Kazakh crisis: Russian intervention sidelines Beijing
China is the main economic player in Central Asia, but Russia remains the dominant military power. However, over time Beijing may no longer be able to outsource its trade and energy security in the region to Moscow. Many Kazakhs see the Chinese as invaders and blast China for its repression in Xinjiang.
Rome (AsiaNews) – In view of recent events in Kazakhstan, cautious words have come from China suggesting that Beijing does not want to (or cannot) play an active role in the Central Asian country’s current crisis. “What is happening in Kazakhstan is its domestic affairs. We believe that the Kazakh authorities can properly resolve the issue,” said yesterday a spokesman for China’s Foreign Ministry.
The absence of any reference to the deployment of troops from the Russian-led Collective Security Treaty Organisation (CSTO) is a sign of China’s unease towards Russia’s direct intervention.
Troops arrived today in Kazakhstan to help President Kassym-Jomart Tokayev quell anti-government protests. This was sparked by the start of unrest last Sunday, which spread across the country in the wake of a rise in the cost of living.
In addition to lower liquid gas prices, protesters also began to demand political changes in a nation dominated by elites linked to former President Nursultan Nazarbayev, the strongman who ruled the nation since it became independent following the collapse of the Soviet Union.
CSTO autocracies like Russia, Tajikistan and Belarus (along with Kazakhstan, the other two members of the grouping are Kyrgyzstan and Armenia) fear that the Kazakh crisis may inspire riots at home.
The deployment of Russian troops to Tokayev ’s rescue confirms Moscow’s role as security kingpin in the region, despite the fact that China is now the real economic power in Central Asia. In the growing Sino-Russian geopolitical cooperation, the Kremlin has accepted to be China’s junior partner, but not in what it considers its Central Asian sphere of influence. At least formally, Beijing has not questioned this “division of influence”.
Since the 2013 launch of the Belt and Road Initiative, Xi Jinping's infrastructure plan to turn China into the world’s economic hub, Chinese investments in Central Asia have outstripped Russia’s.
Despite a gradual decline in recent years, China has invested almost US$ 9 billion in hydrocarbon- and mineral-rich Kazakhstan (data from the China Global Investment Tracker). However, Beijing’s interests in the region risk creating friction with the Kremlin.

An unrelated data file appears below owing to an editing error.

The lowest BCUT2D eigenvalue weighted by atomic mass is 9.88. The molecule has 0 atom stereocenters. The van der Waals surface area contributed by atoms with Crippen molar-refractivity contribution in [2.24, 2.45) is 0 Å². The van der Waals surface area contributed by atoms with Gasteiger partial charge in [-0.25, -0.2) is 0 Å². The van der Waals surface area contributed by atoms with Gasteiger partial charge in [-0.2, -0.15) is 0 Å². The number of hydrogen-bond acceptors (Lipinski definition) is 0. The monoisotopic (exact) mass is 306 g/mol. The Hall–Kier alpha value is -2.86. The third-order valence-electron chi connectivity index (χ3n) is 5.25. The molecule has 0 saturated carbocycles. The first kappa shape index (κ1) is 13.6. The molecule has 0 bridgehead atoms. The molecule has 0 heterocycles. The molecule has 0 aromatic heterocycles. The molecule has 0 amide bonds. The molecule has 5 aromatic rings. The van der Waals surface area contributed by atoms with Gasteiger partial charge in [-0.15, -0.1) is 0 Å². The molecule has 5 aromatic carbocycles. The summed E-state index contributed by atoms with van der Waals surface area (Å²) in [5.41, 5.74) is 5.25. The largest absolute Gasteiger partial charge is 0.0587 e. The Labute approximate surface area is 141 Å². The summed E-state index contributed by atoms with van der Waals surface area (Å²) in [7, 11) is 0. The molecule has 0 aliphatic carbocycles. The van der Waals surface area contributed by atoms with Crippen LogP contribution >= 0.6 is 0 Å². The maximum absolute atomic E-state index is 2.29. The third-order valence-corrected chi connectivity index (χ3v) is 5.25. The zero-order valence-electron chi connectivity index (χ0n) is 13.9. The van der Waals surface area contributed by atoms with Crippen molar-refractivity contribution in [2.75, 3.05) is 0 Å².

The pipeline carrying Turkmen gas to Xinjiang, in northwestern China, crosses Kazakh territory – Turkmenistan is China’s main supplier of natural gas. Beijing can be expected to continue to outsource its trade and energy security in Central Asia to Russian weapons, a situation that seems however unsustainable in the medium- to long-term.
Future territorial claims may also come in the way. In 2014 Putin said that Kazakhstan was an artificial creation of Nazarbayev; for their part, Chinese nationalist groups argue that traditionally China has exercised control over Kazakh territory.
Russia and China appear not to have quickly found common ground to deal with the Kazakh issue. Tokayev turned to Moscow and the CSTO, certainly not the Shanghai Cooperation Organisation (SCO). The latter is run together by the Chinese and the Russians, but is still a political forum rather than a Eurasian security mechanism.
In staying away from the SCO, Tokayev may have also taken into account Kazakh discontent vis-à-vis China. Beijing has been accused of sending more than a million Turkic-speaking Muslims from Xinjiang, Kazakhs included, to concentration camps that the Chinese authorities have described as “vocational training centres”.
In recent years protests have been reported in Kazakhstan against the growing presence of Chinese companies, considered major polluters of the territory. Nazarbayev, the first target of the recent riots, is seen as the main culprit for “selling out” the country to Beijing.